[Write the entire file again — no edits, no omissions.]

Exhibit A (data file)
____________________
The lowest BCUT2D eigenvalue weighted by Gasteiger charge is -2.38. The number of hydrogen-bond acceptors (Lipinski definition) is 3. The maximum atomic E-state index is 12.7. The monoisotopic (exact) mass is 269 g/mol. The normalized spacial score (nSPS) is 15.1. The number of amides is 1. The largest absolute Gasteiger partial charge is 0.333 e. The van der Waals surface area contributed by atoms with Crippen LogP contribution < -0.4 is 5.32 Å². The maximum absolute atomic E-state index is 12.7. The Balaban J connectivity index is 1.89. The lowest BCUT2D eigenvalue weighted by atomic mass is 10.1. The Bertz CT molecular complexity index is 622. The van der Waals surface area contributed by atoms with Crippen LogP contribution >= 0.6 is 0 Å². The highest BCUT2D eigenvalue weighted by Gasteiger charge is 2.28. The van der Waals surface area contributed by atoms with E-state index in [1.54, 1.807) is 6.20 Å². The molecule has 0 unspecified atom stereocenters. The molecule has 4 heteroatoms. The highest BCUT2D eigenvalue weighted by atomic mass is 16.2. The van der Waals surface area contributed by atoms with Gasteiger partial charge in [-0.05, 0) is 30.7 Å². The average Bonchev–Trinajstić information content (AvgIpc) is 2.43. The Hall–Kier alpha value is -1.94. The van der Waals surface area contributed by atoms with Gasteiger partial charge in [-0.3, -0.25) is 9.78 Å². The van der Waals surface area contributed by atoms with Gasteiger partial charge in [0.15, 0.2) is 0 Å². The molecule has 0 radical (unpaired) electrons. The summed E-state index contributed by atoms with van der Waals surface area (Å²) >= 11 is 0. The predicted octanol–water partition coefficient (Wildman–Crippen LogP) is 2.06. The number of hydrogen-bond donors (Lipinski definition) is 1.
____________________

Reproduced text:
The lowest BCUT2D eigenvalue weighted by Gasteiger charge is -2.38. The number of hydrogen-bond acceptors (Lipinski definition) is 3. The maximum atomic E-state index is 12.7. The monoisotopic (exact) mass is 269 g/mol. The normalized spacial score (nSPS) is 15.1. The number of amides is 1. The largest absolute Gasteiger partial charge is 0.333 e. The van der Waals surface area contributed by atoms with Crippen LogP contribution < -0.4 is 5.32 Å². The maximum absolute atomic E-state index is 12.7. The Balaban J connectivity index is 1.89. The lowest BCUT2D eigenvalue weighted by atomic mass is 10.1. The Bertz CT molecular complexity index is 622. The van der Waals surface area contributed by atoms with Crippen LogP contribution >= 0.6 is 0 Å². The highest BCUT2D eigenvalue weighted by Gasteiger charge is 2.28. The van der Waals surface area contributed by atoms with E-state index in [1.54, 1.807) is 6.20 Å². The molecule has 0 unspecified atom stereocenters. The molecule has 4 heteroatoms. The highest BCUT2D eigenvalue weighted by atomic mass is 16.2. The van der Waals surface area contributed by atoms with Gasteiger partial charge in [-0.05, 0) is 30.7 Å². The average Bonchev–Trinajstić information content (AvgIpc) is 2.43. The Hall–Kier alpha value is -1.94. The van der Waals surface area contributed by atoms with Gasteiger partial charge in [-0.3, -0.25) is 9.78 Å². The van der Waals surface area contributed by atoms with Gasteiger partial charge in [0.15, 0.2) is 0 Å². The molecule has 0 radical (unpaired) electrons. The summed E-state index contributed by atoms with van der Waals surface area (Å²) >= 11 is 0. The predicted octanol–water partition coefficient (Wildman–Crippen LogP) is 2.06. The number of hydrogen-bond donors (Lipinski definition) is 1.